Alert Over Caterpillar Pest

South west Londoners warned about health menace

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People in Wandsworth and in neighbouring parts of south west London and the Home Counties are being warned to be on their guard against an invasive species of caterpillar that can cause nasty skin complaints and rashes if touched.

Oak processionary caterpillars are now beginning to emerge from nests in oak trees ahead of their transformation into moths.

The caterpillars are each covered in tiny hairs that can cause itchy and painful rashes if they come into contact with skin. They can also cause irritation to eyes and throats.

The hairs can be blown on the wind and left in the silken, web-like nests that the caterpillars build in oak trees.

The spread of this pest is causing tree experts and public health officials some concern. In 2007, the Forestry Commission collected and destroyed 708 nests. That figure rose to 4,410 in 2011.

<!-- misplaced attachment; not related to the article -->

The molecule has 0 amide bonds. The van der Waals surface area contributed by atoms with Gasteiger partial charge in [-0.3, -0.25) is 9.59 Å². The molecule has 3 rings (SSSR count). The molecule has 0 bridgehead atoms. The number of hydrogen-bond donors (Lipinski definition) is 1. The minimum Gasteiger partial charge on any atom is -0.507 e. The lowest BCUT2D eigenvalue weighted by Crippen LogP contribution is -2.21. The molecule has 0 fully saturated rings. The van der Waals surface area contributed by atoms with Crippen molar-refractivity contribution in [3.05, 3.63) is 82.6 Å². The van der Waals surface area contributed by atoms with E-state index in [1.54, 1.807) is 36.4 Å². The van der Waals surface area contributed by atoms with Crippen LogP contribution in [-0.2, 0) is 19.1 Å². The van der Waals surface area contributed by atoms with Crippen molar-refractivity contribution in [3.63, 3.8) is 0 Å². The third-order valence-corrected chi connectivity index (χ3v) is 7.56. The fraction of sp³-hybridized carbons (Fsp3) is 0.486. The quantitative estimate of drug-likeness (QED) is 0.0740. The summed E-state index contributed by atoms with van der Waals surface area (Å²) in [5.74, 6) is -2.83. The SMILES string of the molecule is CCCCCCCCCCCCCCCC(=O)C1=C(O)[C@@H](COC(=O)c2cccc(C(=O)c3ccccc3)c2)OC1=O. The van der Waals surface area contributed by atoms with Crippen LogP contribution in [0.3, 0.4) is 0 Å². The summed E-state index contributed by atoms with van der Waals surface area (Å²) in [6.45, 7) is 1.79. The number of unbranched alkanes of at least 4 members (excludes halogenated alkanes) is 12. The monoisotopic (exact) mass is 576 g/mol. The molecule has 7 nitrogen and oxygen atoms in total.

The Forestry Commission and public health authorities are now raising awareness of the issue in a bid to contain the pest and halt its spread.

Alison Field from the Forestry Commission urged the public to report infestations - but to steer clear of touching the caterpillars or their nests.

She said:
"We welcome reports of caterpillars or their nests from the public or others, such as gardeners and tree surgeons, who are out and about in areas with oak trees.  However, the public should not try to remove the caterpillars or nests themselves. This task needs to be carefully timed to be most effective and is best done by specially trained and equipped operators."

Dr Brian McCloskey from the Health Protection Agency added:
"Anyone who experiences an itchy or painful skin rash or a sore throat and irritated eyes after being near oak trees should consult their GP or NHS Direct.  We have issued advice to local GPs and other health professionals to help them identify when patients have been affected by the caterpillars and to advise them on appropriate treatment."

Anyone who spots a nest or thinks an oak tree is infested with these caterpillars should contact the Forestry Commission on 0131 314 6414. For further information visit the commission's website.

May 3, 2012